Furthermore, Airbus’ ethical strategy is currently being questioned due to a program named Power8. Following significant delivery delays of Airbus’ most recent and most important aircraft, the A380, the company has announced to cut 10,000 jobs (“Cuts vital, Airbus chief tells unions”, 2007). Not few experts would deem reducing the workforce in such dramatic numbers to be unethical behavior.

5. Ethics

The examined case study concerns the topic of ethics and how Airbus approached this field in the past. In order to analyze any potential wrongdoings by Airbus, the term ethics needs to be defined and explained.

From a business perspective, Deresky (2006, p. 37) refers to ethics to be the business conduct or morals of multinational corporations in their dealings with individuals and entities. Behavior is dependent on values and since these differ significantly from one cultural background to another, a generally accepted form of doing business might be normal practice in one country but regarded unethical in another. This leads to a variety of ethical standards globally, thus posing difficulties for international corporations as their behavior has to be adapted so as to not being suspicious of acting unethically. Unfortunately, there are no simple right-or-wrong decisions, making the target of always acting in an ethical manner difficult and opening-up the field for grey areas where ethical behavior cannot be judged easily (Cateora & Graham, 2007, p. 149).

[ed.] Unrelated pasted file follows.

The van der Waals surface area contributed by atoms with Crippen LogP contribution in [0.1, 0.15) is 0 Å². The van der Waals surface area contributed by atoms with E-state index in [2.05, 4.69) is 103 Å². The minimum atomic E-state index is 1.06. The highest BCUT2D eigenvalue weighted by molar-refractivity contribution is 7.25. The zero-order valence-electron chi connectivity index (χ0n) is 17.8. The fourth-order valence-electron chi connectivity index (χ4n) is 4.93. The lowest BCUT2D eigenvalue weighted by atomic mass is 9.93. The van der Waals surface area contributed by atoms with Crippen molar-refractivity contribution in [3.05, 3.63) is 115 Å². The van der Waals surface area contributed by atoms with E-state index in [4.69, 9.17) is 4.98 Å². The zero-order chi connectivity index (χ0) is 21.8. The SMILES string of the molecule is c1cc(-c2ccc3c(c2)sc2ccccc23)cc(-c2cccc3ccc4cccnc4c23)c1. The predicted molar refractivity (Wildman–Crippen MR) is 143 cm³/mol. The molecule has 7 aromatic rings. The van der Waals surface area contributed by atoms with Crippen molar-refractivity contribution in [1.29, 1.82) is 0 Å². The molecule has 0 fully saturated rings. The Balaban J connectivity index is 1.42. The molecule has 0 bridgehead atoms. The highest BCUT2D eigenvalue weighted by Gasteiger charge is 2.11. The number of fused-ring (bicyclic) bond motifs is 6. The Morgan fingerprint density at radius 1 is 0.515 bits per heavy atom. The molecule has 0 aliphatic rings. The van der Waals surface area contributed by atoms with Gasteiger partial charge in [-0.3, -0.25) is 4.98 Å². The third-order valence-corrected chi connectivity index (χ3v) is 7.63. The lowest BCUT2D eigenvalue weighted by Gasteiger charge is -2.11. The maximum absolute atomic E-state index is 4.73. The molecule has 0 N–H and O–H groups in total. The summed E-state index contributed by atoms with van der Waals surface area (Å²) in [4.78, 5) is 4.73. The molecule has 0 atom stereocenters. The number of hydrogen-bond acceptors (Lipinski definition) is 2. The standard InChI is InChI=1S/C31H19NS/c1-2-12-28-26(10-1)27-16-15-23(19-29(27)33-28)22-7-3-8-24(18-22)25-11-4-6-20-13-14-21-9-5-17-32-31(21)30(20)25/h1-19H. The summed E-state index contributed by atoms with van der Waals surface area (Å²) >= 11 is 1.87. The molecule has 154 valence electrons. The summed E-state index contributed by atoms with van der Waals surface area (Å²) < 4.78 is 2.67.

One specific ethical issue Deresky (2006, p. 42) refers to are questionable payments, which the author describes as “business payments that raise significant questions of appropriate moral behavior”. In general, questionable payments include any payment made with the objective of accelerating business transactions and examples are bribes, sales commissions and grease money.

In the case of the United States, the Foreign Corrupt Practices Act (FCPA) laid the foundation for a clear distinction between harmless practices and punishable bribery. Established in 1977, US companies were prohibited from making illegal payments, aiming improve the US image and handing out severe fines for not playing by the rules.

Further to the US’ global antibribery laws, the member nations of the Organization for Economic Cooperation and Development (OECD) have forced their companies to follow rules similar to FCPA. As a result, 33 of the world’s largest trading nations have signed the OECD Convention on Combating Bribery of Foreign Public Officials in International Business Transactions, targeting illegal payments of any kind in international business transactions (Cateora & Graham, 2007, p. 144).

This Convention obliges signing nations to make bribery of foreign public officials a criminal act on an extraterritorial basis (Pacini, Swingen and Rogers, 2002). As such, the OECD Convention paves the way for clean business practices, providing for fair play and leveling the marketplace. Having been signed by 33 countries at its introduction, 36 countries have now enacted anti-bribery laws based on the OECD Convention, making bribery a punishable offence.

In addition to the aforementioned laws, Deresky (2006) points out that many multinational corporations have confronted the topic of ethics aggressively. The next chapter examines how Airbus and Boeing have adapted the field of ethics in their strategies, comparing their different approaches afterwards.


Excerpt out of 33 pages


Ethics and Airbus
Macquarie University  (Graduate Accounting and Commerce Centre)
Veranstaltung International Marketing (post-graduate unit)
Catalog Number
ISBN (eBook)
File size
852 KB
Bezug auf eine case study in "International Marketing" (2007), 13th edition, Cateora, P. und Graham, J.
Ethics, Airbus, Veranstaltung, International, Marketing
Quote paper
Peter Schulz (Author), 2007, Ethics and Airbus, Munich, GRIN Verlag,